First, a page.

Colorado: Your grandmother’s fourteener

Kim Fenske strolls up Mt. Sherman

The rounded ridge to the summit of Mount Sherman lies beyond ruins of the Hilltop Mine, 1.5 miles up the trail, at 12,900 feet.

Story and photos by Kim Fenske

SUMMIT COUNTY — At 14,036 feet, Mount Sherman is one of the more modest fourteeners in Colorado, ranking forty-fifth in height. With an easy walking trail from about 12,000 feet in elevation, Sherman is your grandmother’s fourteener —  good beginner trek or afternoon sprint mountain. Even flatlanders visiting from lower elevations should be able to walk up to the summit of Sherman in a few hours.

Mount Sherman lies in the middle of the Mosquito Range. The mountain forms a narrow rib between two river valleys, the Arkansas and Platte. Sherman is southeast of Fairplay, Alma, and Breckenridge, with Leadville in sight to the west. The summit can be approached from Leadville, via Lake County Road 2 east to Iowa Gulch. However, the most popular approach is on dirt roads from Fairplay, along Fourmile Creek.

Fourmile Creek Road approaches Mount Sherman, 14,036 feet, from the Platte River Valley east of the Mosquito Range.

To reach the trailhead, look for Fourmile Creek Road (Park County Road 18), about 1 mile south of Fairplay and head west for about 12 miles to the trailhead at 11,9oo feet. There are dispersed campsites located six miles from Highway 285 on the creek at the junction between Fourmile Creek Road and the offshoot to Browns Pass.

At 6.5 miles, Horseshoe Campground provides a more developed option for camping, along with Fourmile Campground, which is located a mile farther along the dirt road. Due to the roughness of Fourmile Creek Road, the drive to the trailhead takes about an hour. Despite a few bumps and potholes, the road to the trailhead is passable with a low-clearance vehicle.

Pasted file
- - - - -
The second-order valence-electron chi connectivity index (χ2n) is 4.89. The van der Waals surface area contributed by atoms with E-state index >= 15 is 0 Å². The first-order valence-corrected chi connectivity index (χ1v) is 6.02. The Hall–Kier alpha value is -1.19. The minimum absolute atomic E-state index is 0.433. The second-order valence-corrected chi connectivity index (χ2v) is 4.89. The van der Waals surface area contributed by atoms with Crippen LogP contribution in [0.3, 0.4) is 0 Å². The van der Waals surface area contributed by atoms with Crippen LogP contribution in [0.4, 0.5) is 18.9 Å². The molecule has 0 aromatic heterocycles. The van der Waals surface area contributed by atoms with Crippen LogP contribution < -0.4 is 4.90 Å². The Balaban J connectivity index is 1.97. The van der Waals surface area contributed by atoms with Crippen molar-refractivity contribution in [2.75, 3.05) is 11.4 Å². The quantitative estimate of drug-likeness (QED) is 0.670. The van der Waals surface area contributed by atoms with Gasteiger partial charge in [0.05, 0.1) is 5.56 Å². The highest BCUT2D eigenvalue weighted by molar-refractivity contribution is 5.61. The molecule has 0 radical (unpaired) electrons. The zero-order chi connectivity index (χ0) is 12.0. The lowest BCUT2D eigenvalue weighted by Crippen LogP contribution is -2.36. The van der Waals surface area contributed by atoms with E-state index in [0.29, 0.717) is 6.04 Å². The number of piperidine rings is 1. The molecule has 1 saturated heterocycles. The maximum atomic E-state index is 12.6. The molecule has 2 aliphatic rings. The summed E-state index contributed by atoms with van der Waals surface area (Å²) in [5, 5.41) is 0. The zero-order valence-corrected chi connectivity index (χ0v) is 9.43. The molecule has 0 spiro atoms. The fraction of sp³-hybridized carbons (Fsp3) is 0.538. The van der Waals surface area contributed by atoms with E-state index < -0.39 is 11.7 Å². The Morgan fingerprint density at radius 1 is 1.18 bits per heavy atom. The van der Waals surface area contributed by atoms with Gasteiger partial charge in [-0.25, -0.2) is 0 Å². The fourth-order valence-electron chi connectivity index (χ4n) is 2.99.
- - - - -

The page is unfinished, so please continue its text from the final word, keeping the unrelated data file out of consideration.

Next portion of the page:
On my approach, I parked a half-mile below the trailhead gate at a pullout where a dispersed campsite had evolved with a campfire ring beside a field of willow brush. I hiked past the ruins of the Dauntless Mine that rest at 12,300 feet and decided to hike up a rough-hewn path directly to the Hilltop Mine tower that stands at 12,900 feet, about a mile and a half from the trailhead. The standard route follows the main mining road on a more gradual ascent to the mine.

Clouds meet the snowfield on the Mount Sherman ridge.

After taking a break for lunch at the mine, I continued my ascent to the saddle between Mount Sheridan and Mount Sherman on a series of switchbacks that vanished into a snowfield on the upper part of the slope.

My hike across the crusty snow covering the ridge was cold and windy. I reached the summit after only about two hours of hiking and enjoyed views of Mount Massive and Mount Elbert in the distant west as well as La Plata Peak southwest across the Arkansas Valley. After a brief pause to absorb the scenery, I completed the five-mile hike and headed home before darkness settled over Park County.

Kim Fenske on the summit of Sherman.

Mount Sheridan, 13,748 feet, rises from the saddle south of the ridge on Mount Sherman, with Twin Lakes and La Plata Peak, 14,336 feet, in the distance to the southwest.

Kim Fenske is a former wilderness ranger, firefighter who has hiked thousands of miles in the Colorado mountains. He has served on the board of directors of Friends of the Eagles Nest Wilderness Area.

Fenske has authored several hiking books filled with hundreds of photographs of Colorado wildlife, wildflowers, and scenery. His books are enjoyed by thousands of outdoor enthusiasts. His current electronic book titles are published on Amazon for Kindle, as well as Barnes and Noble for Nook. Search for these titles: “Greatest Hikes in Central Colorado,” “Holy Cross Wilderness Area,” and “Eagles Nest Wilderness Area.”

Kim’s winter 14er series:

Autumn hikes:

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